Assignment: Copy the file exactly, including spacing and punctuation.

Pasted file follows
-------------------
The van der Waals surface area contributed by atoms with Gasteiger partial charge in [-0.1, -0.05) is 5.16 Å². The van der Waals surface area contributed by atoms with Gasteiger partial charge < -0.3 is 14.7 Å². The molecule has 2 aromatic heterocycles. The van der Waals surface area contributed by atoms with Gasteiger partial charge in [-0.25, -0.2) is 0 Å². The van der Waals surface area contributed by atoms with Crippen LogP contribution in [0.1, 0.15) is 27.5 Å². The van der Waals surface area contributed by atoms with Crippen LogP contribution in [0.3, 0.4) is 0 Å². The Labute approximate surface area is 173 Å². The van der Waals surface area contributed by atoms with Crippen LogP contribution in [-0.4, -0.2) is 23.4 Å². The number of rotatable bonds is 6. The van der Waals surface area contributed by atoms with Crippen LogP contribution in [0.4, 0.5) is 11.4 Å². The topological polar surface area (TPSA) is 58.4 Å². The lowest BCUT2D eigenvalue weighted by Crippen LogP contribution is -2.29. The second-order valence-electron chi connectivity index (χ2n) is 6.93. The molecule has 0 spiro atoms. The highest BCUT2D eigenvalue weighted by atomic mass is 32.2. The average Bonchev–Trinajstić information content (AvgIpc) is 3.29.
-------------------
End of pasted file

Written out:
The van der Waals surface area contributed by atoms with Gasteiger partial charge in [-0.1, -0.05) is 5.16 Å². The van der Waals surface area contributed by atoms with Gasteiger partial charge < -0.3 is 14.7 Å². The molecule has 2 aromatic heterocycles. The van der Waals surface area contributed by atoms with Gasteiger partial charge in [-0.25, -0.2) is 0 Å². The van der Waals surface area contributed by atoms with Crippen LogP contribution in [0.1, 0.15) is 27.5 Å². The van der Waals surface area contributed by atoms with Crippen LogP contribution in [0.3, 0.4) is 0 Å². The Labute approximate surface area is 173 Å². The van der Waals surface area contributed by atoms with Crippen LogP contribution in [-0.4, -0.2) is 23.4 Å². The number of rotatable bonds is 6. The van der Waals surface area contributed by atoms with Crippen LogP contribution in [0.4, 0.5) is 11.4 Å². The topological polar surface area (TPSA) is 58.4 Å². The lowest BCUT2D eigenvalue weighted by Crippen LogP contribution is -2.29. The second-order valence-electron chi connectivity index (χ2n) is 6.93. The molecule has 0 spiro atoms. The highest BCUT2D eigenvalue weighted by atomic mass is 32.2. The average Bonchev–Trinajstić information content (AvgIpc) is 3.29.